Houston is not known as a bicycle friendly city. In years past this reputation was well deserved. The city, though, has recently made an effort to promote bicycling. It has improved and extended bicycle trails and enacted a bike share program. But bicycling in Houston is still a high-risk activity. If you insist on cycling in Houston, you can increase your chances of staying alive by carefully choosing where, when, and how you ride.
Ride on Trails, not Streets
According to the Houston Parks Board, by 2020 Houston will have over 150 miles of bicycle trails in the city, along nine Houston waterways. The city is working on connecting these trails to make longer continuous trails so that cyclist can ride further without the need to ride on city streets. This is a great development for cyclists and drivers. After all, cars and cyclists don’t share the road well, especially in Houston, where fatal accidents between cyclist and vehicles has risen dramatically in recent years. According to the Guardian, around 1,700 cyclists have been hit by cars in Houston since 2013, resulting in 23 dead cyclist. In Houston, as in most big cities, drivers are in a hurry, distracted by their cell phones, and are not looking for cyclists.
Ghost Bike Memorial on Houston (Carlos Martinez, Flickr)
Cyclists on Houston city streets are increasingly a hazard to drivers and to themselves. The statistics bear this out. According to the U.S. Department of Transportation’s National Highway Traffic Safety Administration (NHTSA), cyclist fatalities have seen their highest increase since 1995, with a 12.2% jump in 2015.
Therefore, stick to the bike trails when possible, like those along many of the bayous that wind through the city. The best of these trails is the Hershey Park trail that runs along Buffalo Bayou. Currently this trail is under repair after it was damaged by flooding in 2016, but it should be open soon. After it is repaired, you can take this trail from Beltway 8 to Highway 6. From there, you can connect to the paved trails in George Bush Park and ride safely all the way to Katy, TX, a sprawling and equally car-centric city on the western outskirts of Houston. You can ride for more than 30 miles round-trip without any exposure to vehicles.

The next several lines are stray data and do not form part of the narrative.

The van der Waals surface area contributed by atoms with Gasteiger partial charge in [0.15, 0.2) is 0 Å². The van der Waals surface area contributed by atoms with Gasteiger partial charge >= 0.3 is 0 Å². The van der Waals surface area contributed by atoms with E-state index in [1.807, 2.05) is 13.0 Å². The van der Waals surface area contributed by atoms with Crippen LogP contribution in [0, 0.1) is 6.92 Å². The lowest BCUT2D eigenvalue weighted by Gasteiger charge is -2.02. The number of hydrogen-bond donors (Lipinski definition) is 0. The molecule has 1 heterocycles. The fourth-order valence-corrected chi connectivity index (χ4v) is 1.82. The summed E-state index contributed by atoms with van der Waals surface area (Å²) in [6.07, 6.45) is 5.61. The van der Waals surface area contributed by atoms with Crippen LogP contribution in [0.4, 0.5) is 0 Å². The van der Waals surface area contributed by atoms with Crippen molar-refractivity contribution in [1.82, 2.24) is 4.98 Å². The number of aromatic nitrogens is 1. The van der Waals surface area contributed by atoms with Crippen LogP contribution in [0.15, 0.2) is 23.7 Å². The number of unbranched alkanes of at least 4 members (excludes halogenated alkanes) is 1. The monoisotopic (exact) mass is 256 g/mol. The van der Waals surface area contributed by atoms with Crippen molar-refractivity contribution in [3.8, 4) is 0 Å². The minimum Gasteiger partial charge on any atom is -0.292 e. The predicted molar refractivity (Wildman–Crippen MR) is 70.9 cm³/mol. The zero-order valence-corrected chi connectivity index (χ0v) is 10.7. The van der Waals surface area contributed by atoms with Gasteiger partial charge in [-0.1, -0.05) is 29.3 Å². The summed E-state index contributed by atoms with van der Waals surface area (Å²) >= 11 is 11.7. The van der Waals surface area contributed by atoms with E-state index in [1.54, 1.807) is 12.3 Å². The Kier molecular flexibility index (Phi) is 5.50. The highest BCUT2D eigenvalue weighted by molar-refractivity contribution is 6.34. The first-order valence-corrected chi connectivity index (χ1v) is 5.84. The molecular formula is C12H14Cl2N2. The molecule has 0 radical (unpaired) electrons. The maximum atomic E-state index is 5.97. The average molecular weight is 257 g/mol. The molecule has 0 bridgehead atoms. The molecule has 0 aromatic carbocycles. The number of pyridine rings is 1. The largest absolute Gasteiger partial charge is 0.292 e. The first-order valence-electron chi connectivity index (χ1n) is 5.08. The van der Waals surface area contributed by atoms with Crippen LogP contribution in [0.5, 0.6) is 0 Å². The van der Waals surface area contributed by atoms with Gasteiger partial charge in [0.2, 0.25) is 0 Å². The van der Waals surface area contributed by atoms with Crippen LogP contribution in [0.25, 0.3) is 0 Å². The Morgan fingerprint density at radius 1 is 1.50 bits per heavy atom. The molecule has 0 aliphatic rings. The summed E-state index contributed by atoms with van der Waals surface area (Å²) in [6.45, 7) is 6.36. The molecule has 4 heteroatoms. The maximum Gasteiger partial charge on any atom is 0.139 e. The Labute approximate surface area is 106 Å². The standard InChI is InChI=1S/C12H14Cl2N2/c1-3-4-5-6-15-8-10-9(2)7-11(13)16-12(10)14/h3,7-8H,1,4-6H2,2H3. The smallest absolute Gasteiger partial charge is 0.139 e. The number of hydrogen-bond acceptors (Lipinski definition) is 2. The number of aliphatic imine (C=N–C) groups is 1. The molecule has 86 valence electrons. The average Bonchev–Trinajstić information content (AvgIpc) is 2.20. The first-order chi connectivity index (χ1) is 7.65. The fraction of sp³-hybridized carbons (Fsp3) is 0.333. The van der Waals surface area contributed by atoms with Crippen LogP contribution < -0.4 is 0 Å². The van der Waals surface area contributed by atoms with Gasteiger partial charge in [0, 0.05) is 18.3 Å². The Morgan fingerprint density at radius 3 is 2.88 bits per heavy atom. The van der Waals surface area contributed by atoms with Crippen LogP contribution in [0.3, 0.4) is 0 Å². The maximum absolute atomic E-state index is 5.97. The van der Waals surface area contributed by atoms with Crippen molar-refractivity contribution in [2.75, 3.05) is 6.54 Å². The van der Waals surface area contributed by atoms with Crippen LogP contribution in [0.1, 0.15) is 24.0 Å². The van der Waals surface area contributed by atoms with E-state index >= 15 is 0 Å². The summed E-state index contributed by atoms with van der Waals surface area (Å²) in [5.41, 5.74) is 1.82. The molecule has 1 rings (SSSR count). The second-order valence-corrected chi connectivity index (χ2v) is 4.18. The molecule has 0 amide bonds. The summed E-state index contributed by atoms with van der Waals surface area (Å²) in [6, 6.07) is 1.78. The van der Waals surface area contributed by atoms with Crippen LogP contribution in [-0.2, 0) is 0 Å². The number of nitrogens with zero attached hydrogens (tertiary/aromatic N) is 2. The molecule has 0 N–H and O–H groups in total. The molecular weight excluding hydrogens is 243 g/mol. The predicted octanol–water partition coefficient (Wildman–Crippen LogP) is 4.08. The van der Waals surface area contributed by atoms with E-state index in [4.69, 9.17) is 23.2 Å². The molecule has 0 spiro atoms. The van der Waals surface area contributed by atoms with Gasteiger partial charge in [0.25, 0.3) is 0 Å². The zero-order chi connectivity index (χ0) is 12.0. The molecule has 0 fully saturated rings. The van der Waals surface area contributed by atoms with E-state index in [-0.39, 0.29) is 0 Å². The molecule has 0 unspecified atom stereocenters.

Hershey Park trail (Google maps)
The Hershey Park trail is popular with walkers and joggers, so be careful, especially because unlike most bayou trails in Houston, this trail has some sharp curves and steep inclines. Because this asphalt trail was built with private funds, it does not adhere to strict government specifications, and thus, it is one of the most enjoyable trails to ride. But, because of that popularity, crowds can be a problem during peak hours (weekends and workday evenings). At these times you can’t ride safely at full speed, especially if you are using a fast road bike.
While not nearly as scenic or fun to ride as the Hershey Park trail, the trail that runs along White Oak bayou on the northwest side of Houston does provides over 7 miles of continuous riding (twice that distance when current construction is complete). The trail is between 11th Street and Pinemont Drive, running parallel with the bayou and T. C. Jester Boulevard. With a few short connections, you can even use this trail to reach downtown Houston.
White Oak Bayou trail (Google maps)
If you are into long distance road cycling, you can’t ride safely in Houston. Instead, drive about an hour outside of Houston, to the small towns and less populated rural areas, where the farm to market roads are well maintained. Some have decent shoulders. But even so, I would ride only in the early morning on the weekends and in groups. You are less like to be run over in a group and if you are hit, at least there is somebody with you to get help (hit and runs are not uncommon, unfortunately). Check out the local bicycling clubs who organize group rides, such as the Houston Bicycle Club and Northwest Cycling Club.
If you live in the inner city, another option to consider is the Memorial Park picnic loop, which is a 1.1 mile paved loop that is closed to cars in the evenings. Many mountain bikers and road cyclists use this loop for training rides.
For mountain bikers, Memorial Park is also home to the Color Trails (formerly Ho Chi Minh Trails) on the South end of the park. These surprisingly hilly (for Houston) and challenging trails are the best mountain bike trails in Houston. You are safe from cars on these trails, but not from tree roots or other cyclists.
Houston is becoming more bicycle friendly, but only because the city is adding more dedicated bike trails, not because Houston drivers themselves are more tolerant of two-wheelers. Bike lanes that are created simply by painting lines on existing streets give an illusion of increased safety, but they don’t actually make you more visible to motorists. Stick to dedicated bike trails in the city or ride in groups on lightly used farm to market roads outside of Houston. If you must ride on city streets, wear a helmet, dress in bright colors and attach blinking safety lights to your bike to at least increase your odds of being seen. And get a good life insurance policy.